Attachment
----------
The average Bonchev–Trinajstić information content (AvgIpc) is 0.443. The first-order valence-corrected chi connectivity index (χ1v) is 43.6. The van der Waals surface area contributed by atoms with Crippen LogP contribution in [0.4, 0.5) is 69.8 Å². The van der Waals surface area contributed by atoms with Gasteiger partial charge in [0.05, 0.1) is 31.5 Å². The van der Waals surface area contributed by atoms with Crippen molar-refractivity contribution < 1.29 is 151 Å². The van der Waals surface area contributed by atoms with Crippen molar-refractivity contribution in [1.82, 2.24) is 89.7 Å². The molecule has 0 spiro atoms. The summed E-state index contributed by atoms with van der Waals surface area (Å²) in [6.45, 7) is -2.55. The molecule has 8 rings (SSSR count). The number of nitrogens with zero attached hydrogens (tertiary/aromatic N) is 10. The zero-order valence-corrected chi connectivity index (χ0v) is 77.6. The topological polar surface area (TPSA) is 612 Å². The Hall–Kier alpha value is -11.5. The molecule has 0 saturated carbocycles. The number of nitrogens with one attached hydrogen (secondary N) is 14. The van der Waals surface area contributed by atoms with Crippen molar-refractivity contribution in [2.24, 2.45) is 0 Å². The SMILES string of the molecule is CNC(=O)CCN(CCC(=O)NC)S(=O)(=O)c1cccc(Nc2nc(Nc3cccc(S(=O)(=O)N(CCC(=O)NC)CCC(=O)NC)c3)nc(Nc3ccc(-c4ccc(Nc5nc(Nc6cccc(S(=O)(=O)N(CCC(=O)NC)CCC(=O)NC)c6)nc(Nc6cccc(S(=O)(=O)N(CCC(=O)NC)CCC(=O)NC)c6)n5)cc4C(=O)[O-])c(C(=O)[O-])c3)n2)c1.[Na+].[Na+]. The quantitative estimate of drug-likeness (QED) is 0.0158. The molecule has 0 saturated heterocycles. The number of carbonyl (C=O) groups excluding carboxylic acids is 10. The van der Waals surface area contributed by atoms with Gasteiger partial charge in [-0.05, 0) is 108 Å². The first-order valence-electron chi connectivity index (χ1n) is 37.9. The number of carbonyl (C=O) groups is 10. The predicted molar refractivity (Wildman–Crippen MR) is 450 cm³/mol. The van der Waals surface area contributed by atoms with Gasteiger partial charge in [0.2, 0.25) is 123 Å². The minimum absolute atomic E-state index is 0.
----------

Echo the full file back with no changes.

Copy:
The average Bonchev–Trinajstić information content (AvgIpc) is 0.443. The first-order valence-corrected chi connectivity index (χ1v) is 43.6. The van der Waals surface area contributed by atoms with Crippen LogP contribution in [0.4, 0.5) is 69.8 Å². The van der Waals surface area contributed by atoms with Gasteiger partial charge in [0.05, 0.1) is 31.5 Å². The van der Waals surface area contributed by atoms with Crippen molar-refractivity contribution < 1.29 is 151 Å². The van der Waals surface area contributed by atoms with Crippen molar-refractivity contribution in [1.82, 2.24) is 89.7 Å². The molecule has 0 spiro atoms. The summed E-state index contributed by atoms with van der Waals surface area (Å²) in [6.45, 7) is -2.55. The molecule has 8 rings (SSSR count). The number of nitrogens with zero attached hydrogens (tertiary/aromatic N) is 10. The zero-order valence-corrected chi connectivity index (χ0v) is 77.6. The topological polar surface area (TPSA) is 612 Å². The Hall–Kier alpha value is -11.5. The molecule has 0 saturated carbocycles. The number of nitrogens with one attached hydrogen (secondary N) is 14. The van der Waals surface area contributed by atoms with Crippen molar-refractivity contribution in [2.24, 2.45) is 0 Å². The SMILES string of the molecule is CNC(=O)CCN(CCC(=O)NC)S(=O)(=O)c1cccc(Nc2nc(Nc3cccc(S(=O)(=O)N(CCC(=O)NC)CCC(=O)NC)c3)nc(Nc3ccc(-c4ccc(Nc5nc(Nc6cccc(S(=O)(=O)N(CCC(=O)NC)CCC(=O)NC)c6)nc(Nc6cccc(S(=O)(=O)N(CCC(=O)NC)CCC(=O)NC)c6)n5)cc4C(=O)[O-])c(C(=O)[O-])c3)n2)c1.[Na+].[Na+]. The quantitative estimate of drug-likeness (QED) is 0.0158. The molecule has 0 saturated heterocycles. The number of carbonyl (C=O) groups excluding carboxylic acids is 10. The van der Waals surface area contributed by atoms with Gasteiger partial charge in [-0.05, 0) is 108 Å². The first-order valence-electron chi connectivity index (χ1n) is 37.9. The number of carbonyl (C=O) groups is 10. The predicted molar refractivity (Wildman–Crippen MR) is 450 cm³/mol. The van der Waals surface area contributed by atoms with Gasteiger partial charge in [0.2, 0.25) is 123 Å². The minimum absolute atomic E-state index is 0.